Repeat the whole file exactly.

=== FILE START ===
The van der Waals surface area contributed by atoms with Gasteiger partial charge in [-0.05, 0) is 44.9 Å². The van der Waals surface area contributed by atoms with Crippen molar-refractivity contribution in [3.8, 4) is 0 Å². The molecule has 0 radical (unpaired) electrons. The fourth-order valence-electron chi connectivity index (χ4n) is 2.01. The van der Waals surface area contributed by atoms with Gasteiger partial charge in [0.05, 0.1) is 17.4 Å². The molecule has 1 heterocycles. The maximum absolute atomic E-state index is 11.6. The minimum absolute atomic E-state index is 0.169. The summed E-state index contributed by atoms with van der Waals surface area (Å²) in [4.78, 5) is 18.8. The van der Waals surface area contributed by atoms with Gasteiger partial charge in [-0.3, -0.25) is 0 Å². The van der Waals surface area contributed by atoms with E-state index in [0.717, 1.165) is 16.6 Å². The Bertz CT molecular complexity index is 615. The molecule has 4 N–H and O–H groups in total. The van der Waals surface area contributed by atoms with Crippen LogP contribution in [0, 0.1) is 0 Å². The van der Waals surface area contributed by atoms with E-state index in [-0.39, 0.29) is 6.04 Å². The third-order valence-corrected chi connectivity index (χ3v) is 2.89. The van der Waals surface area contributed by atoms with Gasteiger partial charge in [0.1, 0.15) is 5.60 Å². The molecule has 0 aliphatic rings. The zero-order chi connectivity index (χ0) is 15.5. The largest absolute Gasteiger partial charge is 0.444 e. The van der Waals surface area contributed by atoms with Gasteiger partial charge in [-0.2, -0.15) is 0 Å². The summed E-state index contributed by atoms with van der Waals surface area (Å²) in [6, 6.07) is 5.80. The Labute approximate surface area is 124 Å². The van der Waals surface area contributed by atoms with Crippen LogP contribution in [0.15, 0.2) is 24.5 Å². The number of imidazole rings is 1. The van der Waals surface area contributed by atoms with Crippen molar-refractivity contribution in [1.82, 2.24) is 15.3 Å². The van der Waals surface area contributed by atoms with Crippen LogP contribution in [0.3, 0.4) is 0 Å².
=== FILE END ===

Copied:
The van der Waals surface area contributed by atoms with Gasteiger partial charge in [-0.05, 0) is 44.9 Å². The van der Waals surface area contributed by atoms with Crippen molar-refractivity contribution in [3.8, 4) is 0 Å². The molecule has 0 radical (unpaired) electrons. The fourth-order valence-electron chi connectivity index (χ4n) is 2.01. The van der Waals surface area contributed by atoms with Gasteiger partial charge in [0.05, 0.1) is 17.4 Å². The molecule has 1 heterocycles. The maximum absolute atomic E-state index is 11.6. The minimum absolute atomic E-state index is 0.169. The summed E-state index contributed by atoms with van der Waals surface area (Å²) in [4.78, 5) is 18.8. The van der Waals surface area contributed by atoms with Gasteiger partial charge in [-0.3, -0.25) is 0 Å². The van der Waals surface area contributed by atoms with E-state index in [0.717, 1.165) is 16.6 Å². The Bertz CT molecular complexity index is 615. The molecule has 4 N–H and O–H groups in total. The van der Waals surface area contributed by atoms with Crippen LogP contribution in [0, 0.1) is 0 Å². The van der Waals surface area contributed by atoms with E-state index in [-0.39, 0.29) is 6.04 Å². The third-order valence-corrected chi connectivity index (χ3v) is 2.89. The van der Waals surface area contributed by atoms with Gasteiger partial charge in [0.1, 0.15) is 5.60 Å². The molecule has 0 aliphatic rings. The zero-order chi connectivity index (χ0) is 15.5. The largest absolute Gasteiger partial charge is 0.444 e. The van der Waals surface area contributed by atoms with Gasteiger partial charge in [-0.2, -0.15) is 0 Å². The summed E-state index contributed by atoms with van der Waals surface area (Å²) in [6, 6.07) is 5.80. The Labute approximate surface area is 124 Å². The van der Waals surface area contributed by atoms with Crippen LogP contribution in [0.15, 0.2) is 24.5 Å². The number of imidazole rings is 1. The van der Waals surface area contributed by atoms with Crippen molar-refractivity contribution in [1.82, 2.24) is 15.3 Å². The van der Waals surface area contributed by atoms with Crippen LogP contribution in [0.3, 0.4) is 0 Å².